Friday, April 10th 2015 6:31 am by John Fitzgerald
ARCHIVED ADVISORY - All advisories expire after 24 hours from the posting date/time.
The danger is CONSIDERABLE in the Alpine. Slabs 2-3’ thick will be sensitive to human triggers and could release naturally with daytime warming and occasional sunshine on all aspects. These slabs have the potential to step down to layers buried more deeply on North aspects and be in the 3-5’ range.
The danger is MODERATE in the Treeline elevations, where slabs in the 1’ range will be sensitive to human triggers on steep wind loaded slopes.
Loose snow avalanches, both dry and wet, will be likely on steep slopes at all elevations. Cornices will also be sensitive and are yet another reason for conservative decision making today.
Significant loading over the past 24 hours has created unstable conditions. Because of this it will be critical to avoid slopes over 35º steep in the Alpine. Avoidance of runout zones when traveling in the mid elevations will also be necessary as avalanches have the potential to be high in volume and run through multiple elevation bands.
|Show the Complete North American Avalanche Danger Scale|
|Travel Advice: Dangerous avalanche conditions. Careful snowpack evaluation, cautious routefinding and conservative decision-making essential.|
|Travel Advice: Heightened avalanche conditions on specific terrain features. Evaluate snow and terrain carefully; identify features of concern.|
Beginning next week, we will be issuing advisories 5 days a week. Advisories will be posted at 7 am on all days of the week except Mondays and Wednesdays. The final advisory of the season will be posted on Thursday April 30th.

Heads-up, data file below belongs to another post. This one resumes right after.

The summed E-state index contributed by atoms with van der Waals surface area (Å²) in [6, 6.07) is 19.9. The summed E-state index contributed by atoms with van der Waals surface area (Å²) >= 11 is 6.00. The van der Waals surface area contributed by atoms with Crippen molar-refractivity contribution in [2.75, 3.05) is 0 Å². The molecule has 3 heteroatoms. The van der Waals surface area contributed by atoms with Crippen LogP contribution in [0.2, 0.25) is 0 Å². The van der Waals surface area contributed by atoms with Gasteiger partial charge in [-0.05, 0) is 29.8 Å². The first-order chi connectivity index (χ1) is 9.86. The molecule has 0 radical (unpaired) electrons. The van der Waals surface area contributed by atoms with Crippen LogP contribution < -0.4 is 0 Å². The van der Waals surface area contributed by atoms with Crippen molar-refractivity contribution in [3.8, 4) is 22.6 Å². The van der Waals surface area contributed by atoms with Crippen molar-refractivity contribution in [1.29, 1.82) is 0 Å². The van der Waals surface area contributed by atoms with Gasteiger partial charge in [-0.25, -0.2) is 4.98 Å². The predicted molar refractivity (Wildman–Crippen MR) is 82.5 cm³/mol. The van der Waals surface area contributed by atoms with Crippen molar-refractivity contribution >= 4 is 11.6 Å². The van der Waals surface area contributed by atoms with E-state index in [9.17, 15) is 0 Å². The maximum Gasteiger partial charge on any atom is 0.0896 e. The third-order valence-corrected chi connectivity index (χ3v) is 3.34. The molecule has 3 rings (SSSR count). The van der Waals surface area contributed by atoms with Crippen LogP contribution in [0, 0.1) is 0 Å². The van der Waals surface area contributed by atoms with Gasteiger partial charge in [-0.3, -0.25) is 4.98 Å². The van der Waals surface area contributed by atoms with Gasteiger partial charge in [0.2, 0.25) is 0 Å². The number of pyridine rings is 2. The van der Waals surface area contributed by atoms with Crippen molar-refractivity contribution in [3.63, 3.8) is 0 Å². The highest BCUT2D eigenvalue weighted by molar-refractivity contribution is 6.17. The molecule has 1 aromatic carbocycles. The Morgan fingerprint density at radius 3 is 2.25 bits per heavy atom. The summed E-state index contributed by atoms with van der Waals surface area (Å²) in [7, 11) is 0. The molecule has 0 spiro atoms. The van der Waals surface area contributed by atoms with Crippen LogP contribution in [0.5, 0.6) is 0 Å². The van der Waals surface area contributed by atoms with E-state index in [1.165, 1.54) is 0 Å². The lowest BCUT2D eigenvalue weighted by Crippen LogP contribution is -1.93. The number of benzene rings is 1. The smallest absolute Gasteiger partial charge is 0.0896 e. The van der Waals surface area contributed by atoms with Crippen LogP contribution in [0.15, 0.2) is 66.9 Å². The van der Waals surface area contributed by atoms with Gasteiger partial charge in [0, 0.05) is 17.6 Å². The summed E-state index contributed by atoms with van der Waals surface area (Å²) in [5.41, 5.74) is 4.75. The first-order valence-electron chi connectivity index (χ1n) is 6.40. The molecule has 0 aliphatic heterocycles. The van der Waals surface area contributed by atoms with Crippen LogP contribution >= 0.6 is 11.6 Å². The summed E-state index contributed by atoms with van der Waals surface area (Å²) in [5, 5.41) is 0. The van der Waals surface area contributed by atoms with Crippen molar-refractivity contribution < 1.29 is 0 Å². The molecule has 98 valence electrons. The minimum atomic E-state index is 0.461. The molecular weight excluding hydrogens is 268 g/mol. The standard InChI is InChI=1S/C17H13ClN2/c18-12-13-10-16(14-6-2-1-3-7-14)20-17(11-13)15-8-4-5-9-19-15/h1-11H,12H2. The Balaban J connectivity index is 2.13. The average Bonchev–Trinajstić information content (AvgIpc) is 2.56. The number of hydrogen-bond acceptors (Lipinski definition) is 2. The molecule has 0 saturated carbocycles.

Snowfall that was intense at times yesterday has created slabs that will be tender today. Slab depths will range anywhere from a few inches to 2 feet thick. In the Alpine these slabs sit on a slick crust on South facing slopes and a variety of surfaces on North aspects. Regardless of what these slabs are sitting on, they are dense, thick and very sensitive to human triggers. Brief periods of sunshine will increase their sensitivity today. While we found the new snow well bonded to underlying surfaces in our limited observations yesterday, all slopes 35º and steeper should be treated with suspicion today. These slabs will be thickest, over 2 feet, where they have a wind component, and be found on leeward slopes around Turnagain Pass.
Cornices have been growing steadily over the last week. Yesterday was no exception. Expect cornices to be very sensitive today. Give these behemoths a very wide berth along ridgelines and avoid traveling underneath.
Conservative terrain selection will be key today, as rapid loading over the past 24 hours has created unstable conditions. Avoidance of terrain 35º and over and being in the runout of terrain from above will be critical.